Animals often are more active just before storms, ripe for ambush hunting.  And when the storms come, they would eradicate most any signs made prior to the storm.

 

While there seems to be minimal tracks - I read many narratives where tracks were in fact left in the snow.  I think some Special Forces ran across tracks near Fort Carson, followed the tracks for a while, before they got a bad feeling, and then recalled they had no ammunition for their rifles - as it was a training traverse.  And rather than continue to track, they had a sudden change of heart.

 

It's a good question.  I think the answer is going to depend on how intelligent they are.  At best, we can only speculate.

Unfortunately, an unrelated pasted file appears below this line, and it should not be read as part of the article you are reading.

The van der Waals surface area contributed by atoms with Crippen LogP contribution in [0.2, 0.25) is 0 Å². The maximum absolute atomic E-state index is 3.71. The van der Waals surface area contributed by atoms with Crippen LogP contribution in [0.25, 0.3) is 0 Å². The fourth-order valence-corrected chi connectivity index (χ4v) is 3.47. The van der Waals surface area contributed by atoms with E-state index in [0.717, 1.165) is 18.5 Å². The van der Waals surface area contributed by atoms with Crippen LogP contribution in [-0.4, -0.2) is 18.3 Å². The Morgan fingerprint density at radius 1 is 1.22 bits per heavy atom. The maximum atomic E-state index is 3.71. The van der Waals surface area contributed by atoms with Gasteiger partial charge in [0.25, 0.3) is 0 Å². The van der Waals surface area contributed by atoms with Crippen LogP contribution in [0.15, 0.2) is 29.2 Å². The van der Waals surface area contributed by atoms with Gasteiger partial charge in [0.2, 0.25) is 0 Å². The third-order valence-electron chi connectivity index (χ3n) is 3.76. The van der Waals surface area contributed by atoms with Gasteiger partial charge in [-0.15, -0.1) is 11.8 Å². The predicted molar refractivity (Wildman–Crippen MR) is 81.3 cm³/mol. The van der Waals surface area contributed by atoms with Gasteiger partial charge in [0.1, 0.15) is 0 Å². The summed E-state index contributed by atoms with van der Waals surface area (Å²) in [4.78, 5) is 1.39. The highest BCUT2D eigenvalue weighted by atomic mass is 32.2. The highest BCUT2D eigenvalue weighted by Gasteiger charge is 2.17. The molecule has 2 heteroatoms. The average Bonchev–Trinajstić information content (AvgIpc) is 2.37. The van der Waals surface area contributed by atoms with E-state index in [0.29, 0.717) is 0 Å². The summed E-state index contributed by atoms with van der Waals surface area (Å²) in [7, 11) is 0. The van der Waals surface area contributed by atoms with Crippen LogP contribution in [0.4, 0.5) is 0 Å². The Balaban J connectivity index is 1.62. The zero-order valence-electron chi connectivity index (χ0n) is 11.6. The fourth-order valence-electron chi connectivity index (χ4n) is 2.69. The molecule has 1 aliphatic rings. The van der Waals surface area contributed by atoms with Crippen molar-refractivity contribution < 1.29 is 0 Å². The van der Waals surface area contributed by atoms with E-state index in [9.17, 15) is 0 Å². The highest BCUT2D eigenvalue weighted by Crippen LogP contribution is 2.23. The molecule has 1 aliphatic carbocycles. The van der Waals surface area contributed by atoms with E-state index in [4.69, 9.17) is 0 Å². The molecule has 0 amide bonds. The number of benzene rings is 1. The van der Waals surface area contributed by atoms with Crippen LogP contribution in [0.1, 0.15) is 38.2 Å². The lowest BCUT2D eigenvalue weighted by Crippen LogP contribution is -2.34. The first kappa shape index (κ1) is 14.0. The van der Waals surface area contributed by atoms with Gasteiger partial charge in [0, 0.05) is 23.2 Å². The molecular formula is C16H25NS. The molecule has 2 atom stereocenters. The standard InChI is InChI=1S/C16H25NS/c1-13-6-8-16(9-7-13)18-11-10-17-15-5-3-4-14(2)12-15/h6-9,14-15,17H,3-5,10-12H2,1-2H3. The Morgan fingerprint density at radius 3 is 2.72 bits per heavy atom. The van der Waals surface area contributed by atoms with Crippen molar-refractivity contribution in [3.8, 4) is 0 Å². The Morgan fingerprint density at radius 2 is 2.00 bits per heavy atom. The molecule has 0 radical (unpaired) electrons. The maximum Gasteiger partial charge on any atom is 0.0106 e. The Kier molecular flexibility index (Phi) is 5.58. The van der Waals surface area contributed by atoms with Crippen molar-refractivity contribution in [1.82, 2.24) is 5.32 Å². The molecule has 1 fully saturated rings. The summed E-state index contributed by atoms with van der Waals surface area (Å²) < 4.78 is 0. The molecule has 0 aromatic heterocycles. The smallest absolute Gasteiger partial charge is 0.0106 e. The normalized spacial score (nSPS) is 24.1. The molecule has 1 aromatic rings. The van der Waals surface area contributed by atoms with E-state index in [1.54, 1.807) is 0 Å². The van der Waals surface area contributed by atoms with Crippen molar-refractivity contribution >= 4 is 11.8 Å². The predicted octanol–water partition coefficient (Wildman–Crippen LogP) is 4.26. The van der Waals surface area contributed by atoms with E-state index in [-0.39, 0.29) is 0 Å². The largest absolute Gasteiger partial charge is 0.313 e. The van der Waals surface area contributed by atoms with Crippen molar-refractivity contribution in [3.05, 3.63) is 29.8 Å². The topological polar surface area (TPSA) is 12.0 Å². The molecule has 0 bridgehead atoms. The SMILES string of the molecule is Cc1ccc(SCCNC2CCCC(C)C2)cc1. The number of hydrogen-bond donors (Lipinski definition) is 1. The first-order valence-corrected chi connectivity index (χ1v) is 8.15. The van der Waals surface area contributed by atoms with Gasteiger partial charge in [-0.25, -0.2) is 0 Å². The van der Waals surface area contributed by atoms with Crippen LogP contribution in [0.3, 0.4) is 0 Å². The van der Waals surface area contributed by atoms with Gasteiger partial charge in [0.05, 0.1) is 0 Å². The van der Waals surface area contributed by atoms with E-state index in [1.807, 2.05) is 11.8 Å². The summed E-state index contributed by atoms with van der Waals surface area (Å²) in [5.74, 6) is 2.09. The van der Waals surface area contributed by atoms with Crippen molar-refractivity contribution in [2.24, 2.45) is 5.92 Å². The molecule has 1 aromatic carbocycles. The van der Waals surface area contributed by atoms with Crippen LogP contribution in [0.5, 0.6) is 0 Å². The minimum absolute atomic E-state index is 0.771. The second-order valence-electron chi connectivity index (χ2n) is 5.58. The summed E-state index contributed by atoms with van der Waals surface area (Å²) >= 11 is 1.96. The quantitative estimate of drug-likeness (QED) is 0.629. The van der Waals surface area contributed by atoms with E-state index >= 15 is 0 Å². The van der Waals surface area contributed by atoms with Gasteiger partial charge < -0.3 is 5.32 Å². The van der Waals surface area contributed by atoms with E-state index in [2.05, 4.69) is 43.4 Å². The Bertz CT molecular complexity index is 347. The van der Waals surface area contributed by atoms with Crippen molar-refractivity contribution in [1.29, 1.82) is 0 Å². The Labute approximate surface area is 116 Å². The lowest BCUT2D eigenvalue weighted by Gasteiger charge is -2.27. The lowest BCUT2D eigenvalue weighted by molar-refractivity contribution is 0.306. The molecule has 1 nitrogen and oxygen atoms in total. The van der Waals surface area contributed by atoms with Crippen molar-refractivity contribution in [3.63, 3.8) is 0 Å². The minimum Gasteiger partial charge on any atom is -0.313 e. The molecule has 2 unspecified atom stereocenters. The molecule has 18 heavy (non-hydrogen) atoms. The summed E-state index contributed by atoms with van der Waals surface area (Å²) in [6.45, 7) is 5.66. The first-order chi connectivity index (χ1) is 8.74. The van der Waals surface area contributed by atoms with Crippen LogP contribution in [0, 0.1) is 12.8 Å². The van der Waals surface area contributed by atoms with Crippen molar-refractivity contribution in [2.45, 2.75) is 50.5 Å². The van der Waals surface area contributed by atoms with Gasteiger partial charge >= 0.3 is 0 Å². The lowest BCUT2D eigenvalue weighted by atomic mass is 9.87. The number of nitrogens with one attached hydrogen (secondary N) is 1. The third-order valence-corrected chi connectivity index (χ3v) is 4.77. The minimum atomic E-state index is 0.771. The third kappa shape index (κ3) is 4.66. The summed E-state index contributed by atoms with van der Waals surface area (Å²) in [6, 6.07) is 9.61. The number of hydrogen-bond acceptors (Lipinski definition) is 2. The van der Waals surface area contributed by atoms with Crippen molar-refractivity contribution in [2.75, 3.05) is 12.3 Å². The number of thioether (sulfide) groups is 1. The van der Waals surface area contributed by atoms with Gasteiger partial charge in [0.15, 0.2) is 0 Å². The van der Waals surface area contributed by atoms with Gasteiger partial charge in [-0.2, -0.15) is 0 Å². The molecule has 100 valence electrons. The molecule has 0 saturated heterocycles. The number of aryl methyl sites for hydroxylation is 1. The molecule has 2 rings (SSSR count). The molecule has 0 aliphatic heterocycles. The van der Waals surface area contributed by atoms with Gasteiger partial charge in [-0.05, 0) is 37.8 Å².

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We can speculate from now until the horizon, but there ain't no physical evidence. It's special pleading.

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Guest magnum peditum

I don't consider PNW Winters as mild in the context of having to survive out in it. No it doesn't freeze at the lower elevations. And mostly thinking of Cascade Western foothills. But it's almost worse to be wet and in mid 40's. About this time of year it rains seemingly constantly. Just dreary, cold wet day after day. Windstorms, dark. It can be a challenge. I remember hearing that being wet and cold is about as bad as it gets in a survival situation.

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Some possibly connected points.  The speculation is all theory.